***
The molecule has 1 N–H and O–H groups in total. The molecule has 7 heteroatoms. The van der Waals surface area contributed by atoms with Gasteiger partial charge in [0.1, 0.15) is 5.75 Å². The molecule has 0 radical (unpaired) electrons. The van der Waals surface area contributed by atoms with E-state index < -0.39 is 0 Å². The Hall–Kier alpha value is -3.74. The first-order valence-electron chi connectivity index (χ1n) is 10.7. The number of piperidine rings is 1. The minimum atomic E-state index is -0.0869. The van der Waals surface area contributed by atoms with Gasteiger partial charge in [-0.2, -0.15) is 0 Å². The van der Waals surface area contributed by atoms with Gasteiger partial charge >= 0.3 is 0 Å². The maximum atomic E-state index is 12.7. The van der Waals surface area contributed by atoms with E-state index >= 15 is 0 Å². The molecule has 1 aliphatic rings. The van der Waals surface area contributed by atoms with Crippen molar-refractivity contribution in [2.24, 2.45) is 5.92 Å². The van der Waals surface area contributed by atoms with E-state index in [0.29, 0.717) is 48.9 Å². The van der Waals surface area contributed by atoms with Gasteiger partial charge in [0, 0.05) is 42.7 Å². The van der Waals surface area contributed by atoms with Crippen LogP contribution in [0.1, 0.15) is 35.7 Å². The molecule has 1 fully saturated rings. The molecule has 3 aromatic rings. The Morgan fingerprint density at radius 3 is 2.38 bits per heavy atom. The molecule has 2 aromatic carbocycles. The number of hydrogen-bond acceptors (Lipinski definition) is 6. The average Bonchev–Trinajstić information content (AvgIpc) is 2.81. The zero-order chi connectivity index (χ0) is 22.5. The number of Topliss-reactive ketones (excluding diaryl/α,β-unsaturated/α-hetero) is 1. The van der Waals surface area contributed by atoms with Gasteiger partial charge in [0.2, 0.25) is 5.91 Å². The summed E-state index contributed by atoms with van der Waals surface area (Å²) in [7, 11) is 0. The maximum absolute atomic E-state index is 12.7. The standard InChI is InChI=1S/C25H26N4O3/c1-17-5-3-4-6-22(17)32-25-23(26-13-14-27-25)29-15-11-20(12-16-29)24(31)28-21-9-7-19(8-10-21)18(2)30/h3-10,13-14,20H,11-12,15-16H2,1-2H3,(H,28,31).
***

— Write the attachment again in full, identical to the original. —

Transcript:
The molecule has 1 N–H and O–H groups in total. The molecule has 7 heteroatoms. The van der Waals surface area contributed by atoms with Gasteiger partial charge in [0.1, 0.15) is 5.75 Å². The molecule has 0 radical (unpaired) electrons. The van der Waals surface area contributed by atoms with E-state index < -0.39 is 0 Å². The Hall–Kier alpha value is -3.74. The first-order valence-electron chi connectivity index (χ1n) is 10.7. The number of piperidine rings is 1. The minimum atomic E-state index is -0.0869. The van der Waals surface area contributed by atoms with Gasteiger partial charge in [-0.2, -0.15) is 0 Å². The van der Waals surface area contributed by atoms with Gasteiger partial charge >= 0.3 is 0 Å². The maximum atomic E-state index is 12.7. The van der Waals surface area contributed by atoms with E-state index >= 15 is 0 Å². The molecule has 1 aliphatic rings. The van der Waals surface area contributed by atoms with Crippen molar-refractivity contribution in [2.24, 2.45) is 5.92 Å². The van der Waals surface area contributed by atoms with E-state index in [0.29, 0.717) is 48.9 Å². The van der Waals surface area contributed by atoms with Gasteiger partial charge in [0, 0.05) is 42.7 Å². The van der Waals surface area contributed by atoms with Crippen LogP contribution in [0.1, 0.15) is 35.7 Å². The molecule has 1 fully saturated rings. The molecule has 3 aromatic rings. The Morgan fingerprint density at radius 3 is 2.38 bits per heavy atom. The molecule has 2 aromatic carbocycles. The number of hydrogen-bond acceptors (Lipinski definition) is 6. The average Bonchev–Trinajstić information content (AvgIpc) is 2.81. The zero-order chi connectivity index (χ0) is 22.5. The number of Topliss-reactive ketones (excluding diaryl/α,β-unsaturated/α-hetero) is 1. The van der Waals surface area contributed by atoms with Gasteiger partial charge in [0.2, 0.25) is 5.91 Å². The summed E-state index contributed by atoms with van der Waals surface area (Å²) in [7, 11) is 0. The maximum absolute atomic E-state index is 12.7. The standard InChI is InChI=1S/C25H26N4O3/c1-17-5-3-4-6-22(17)32-25-23(26-13-14-27-25)29-15-11-20(12-16-29)24(31)28-21-9-7-19(8-10-21)18(2)30/h3-10,13-14,20H,11-12,15-16H2,1-2H3,(H,28,31).